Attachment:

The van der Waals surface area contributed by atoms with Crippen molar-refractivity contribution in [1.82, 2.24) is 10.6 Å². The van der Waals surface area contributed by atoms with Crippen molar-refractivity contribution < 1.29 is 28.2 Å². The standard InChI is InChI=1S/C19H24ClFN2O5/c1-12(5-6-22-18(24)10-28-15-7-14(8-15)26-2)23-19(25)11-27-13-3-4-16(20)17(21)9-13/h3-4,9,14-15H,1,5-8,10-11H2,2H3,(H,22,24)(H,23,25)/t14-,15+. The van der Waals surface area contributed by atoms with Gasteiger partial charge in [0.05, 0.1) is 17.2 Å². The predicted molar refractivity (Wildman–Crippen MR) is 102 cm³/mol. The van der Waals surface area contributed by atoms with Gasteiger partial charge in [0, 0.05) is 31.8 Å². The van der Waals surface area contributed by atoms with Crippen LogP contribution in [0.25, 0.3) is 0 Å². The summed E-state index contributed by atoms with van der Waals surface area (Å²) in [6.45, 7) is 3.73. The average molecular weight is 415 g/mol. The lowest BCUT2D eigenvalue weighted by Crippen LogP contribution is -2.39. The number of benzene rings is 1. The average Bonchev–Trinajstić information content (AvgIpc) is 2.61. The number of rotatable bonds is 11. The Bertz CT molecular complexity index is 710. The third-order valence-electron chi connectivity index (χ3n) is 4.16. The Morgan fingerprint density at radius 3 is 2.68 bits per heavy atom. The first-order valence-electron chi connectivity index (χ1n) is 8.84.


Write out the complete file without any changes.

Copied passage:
The van der Waals surface area contributed by atoms with Crippen molar-refractivity contribution in [1.82, 2.24) is 10.6 Å². The van der Waals surface area contributed by atoms with Crippen molar-refractivity contribution < 1.29 is 28.2 Å². The standard InChI is InChI=1S/C19H24ClFN2O5/c1-12(5-6-22-18(24)10-28-15-7-14(8-15)26-2)23-19(25)11-27-13-3-4-16(20)17(21)9-13/h3-4,9,14-15H,1,5-8,10-11H2,2H3,(H,22,24)(H,23,25)/t14-,15+. The van der Waals surface area contributed by atoms with Gasteiger partial charge in [0.05, 0.1) is 17.2 Å². The predicted molar refractivity (Wildman–Crippen MR) is 102 cm³/mol. The van der Waals surface area contributed by atoms with Gasteiger partial charge in [0, 0.05) is 31.8 Å². The van der Waals surface area contributed by atoms with Crippen LogP contribution in [0.25, 0.3) is 0 Å². The summed E-state index contributed by atoms with van der Waals surface area (Å²) in [6.45, 7) is 3.73. The average molecular weight is 415 g/mol. The lowest BCUT2D eigenvalue weighted by Crippen LogP contribution is -2.39. The number of benzene rings is 1. The average Bonchev–Trinajstić information content (AvgIpc) is 2.61. The number of rotatable bonds is 11. The Bertz CT molecular complexity index is 710. The third-order valence-electron chi connectivity index (χ3n) is 4.16. The Morgan fingerprint density at radius 3 is 2.68 bits per heavy atom. The first-order valence-electron chi connectivity index (χ1n) is 8.84.